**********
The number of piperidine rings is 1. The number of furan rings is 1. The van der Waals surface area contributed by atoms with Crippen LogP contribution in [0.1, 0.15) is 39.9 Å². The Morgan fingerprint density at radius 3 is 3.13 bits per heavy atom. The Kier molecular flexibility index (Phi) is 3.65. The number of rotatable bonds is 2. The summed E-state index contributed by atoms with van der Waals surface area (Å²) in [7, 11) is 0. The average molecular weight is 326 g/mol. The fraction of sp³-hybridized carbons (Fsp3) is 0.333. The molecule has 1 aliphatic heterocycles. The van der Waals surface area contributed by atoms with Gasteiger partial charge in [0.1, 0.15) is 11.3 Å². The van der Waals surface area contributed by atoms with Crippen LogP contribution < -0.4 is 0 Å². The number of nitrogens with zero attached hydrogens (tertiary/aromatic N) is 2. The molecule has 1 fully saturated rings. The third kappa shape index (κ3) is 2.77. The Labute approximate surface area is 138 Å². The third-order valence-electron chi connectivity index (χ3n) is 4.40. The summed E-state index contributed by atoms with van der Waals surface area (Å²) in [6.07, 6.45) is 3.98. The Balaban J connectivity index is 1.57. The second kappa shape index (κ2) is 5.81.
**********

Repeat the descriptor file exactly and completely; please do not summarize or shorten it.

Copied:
The number of piperidine rings is 1. The number of furan rings is 1. The van der Waals surface area contributed by atoms with Crippen LogP contribution in [0.1, 0.15) is 39.9 Å². The Morgan fingerprint density at radius 3 is 3.13 bits per heavy atom. The Kier molecular flexibility index (Phi) is 3.65. The number of rotatable bonds is 2. The summed E-state index contributed by atoms with van der Waals surface area (Å²) in [7, 11) is 0. The average molecular weight is 326 g/mol. The fraction of sp³-hybridized carbons (Fsp3) is 0.333. The molecule has 1 aliphatic heterocycles. The van der Waals surface area contributed by atoms with Gasteiger partial charge in [0.1, 0.15) is 11.3 Å². The van der Waals surface area contributed by atoms with Crippen LogP contribution < -0.4 is 0 Å². The number of nitrogens with zero attached hydrogens (tertiary/aromatic N) is 2. The molecule has 1 fully saturated rings. The third kappa shape index (κ3) is 2.77. The Labute approximate surface area is 138 Å². The third-order valence-electron chi connectivity index (χ3n) is 4.40. The summed E-state index contributed by atoms with van der Waals surface area (Å²) in [6.07, 6.45) is 3.98. The Balaban J connectivity index is 1.57. The second kappa shape index (κ2) is 5.81.